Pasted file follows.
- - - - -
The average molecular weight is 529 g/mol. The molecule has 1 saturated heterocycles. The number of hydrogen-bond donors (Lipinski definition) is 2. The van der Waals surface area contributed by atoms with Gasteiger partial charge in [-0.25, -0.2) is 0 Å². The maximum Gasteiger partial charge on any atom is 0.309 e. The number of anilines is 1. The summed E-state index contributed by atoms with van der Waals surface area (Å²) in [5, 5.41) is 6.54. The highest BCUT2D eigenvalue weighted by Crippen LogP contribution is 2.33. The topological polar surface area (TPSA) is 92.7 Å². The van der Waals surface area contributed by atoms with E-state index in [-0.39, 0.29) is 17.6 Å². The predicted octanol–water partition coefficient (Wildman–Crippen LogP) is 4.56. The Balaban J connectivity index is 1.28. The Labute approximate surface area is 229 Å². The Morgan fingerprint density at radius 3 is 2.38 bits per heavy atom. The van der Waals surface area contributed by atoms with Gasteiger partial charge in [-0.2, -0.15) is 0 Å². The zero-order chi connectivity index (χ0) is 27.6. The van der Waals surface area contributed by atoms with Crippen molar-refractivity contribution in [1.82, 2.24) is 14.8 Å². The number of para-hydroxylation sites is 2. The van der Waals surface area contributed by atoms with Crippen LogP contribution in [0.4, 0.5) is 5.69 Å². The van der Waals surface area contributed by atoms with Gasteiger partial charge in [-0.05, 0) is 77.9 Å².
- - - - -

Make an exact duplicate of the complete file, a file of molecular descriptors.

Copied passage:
The average molecular weight is 529 g/mol. The molecule has 1 saturated heterocycles. The number of hydrogen-bond donors (Lipinski definition) is 2. The van der Waals surface area contributed by atoms with Gasteiger partial charge in [-0.25, -0.2) is 0 Å². The maximum Gasteiger partial charge on any atom is 0.309 e. The number of anilines is 1. The summed E-state index contributed by atoms with van der Waals surface area (Å²) in [5, 5.41) is 6.54. The highest BCUT2D eigenvalue weighted by Crippen LogP contribution is 2.33. The topological polar surface area (TPSA) is 92.7 Å². The van der Waals surface area contributed by atoms with E-state index in [-0.39, 0.29) is 17.6 Å². The predicted octanol–water partition coefficient (Wildman–Crippen LogP) is 4.56. The Balaban J connectivity index is 1.28. The Labute approximate surface area is 229 Å². The Morgan fingerprint density at radius 3 is 2.38 bits per heavy atom. The van der Waals surface area contributed by atoms with Gasteiger partial charge in [-0.2, -0.15) is 0 Å². The zero-order chi connectivity index (χ0) is 27.6. The van der Waals surface area contributed by atoms with Crippen molar-refractivity contribution in [1.82, 2.24) is 14.8 Å². The number of para-hydroxylation sites is 2. The van der Waals surface area contributed by atoms with Crippen LogP contribution in [0.4, 0.5) is 5.69 Å². The van der Waals surface area contributed by atoms with Gasteiger partial charge in [-0.05, 0) is 77.9 Å².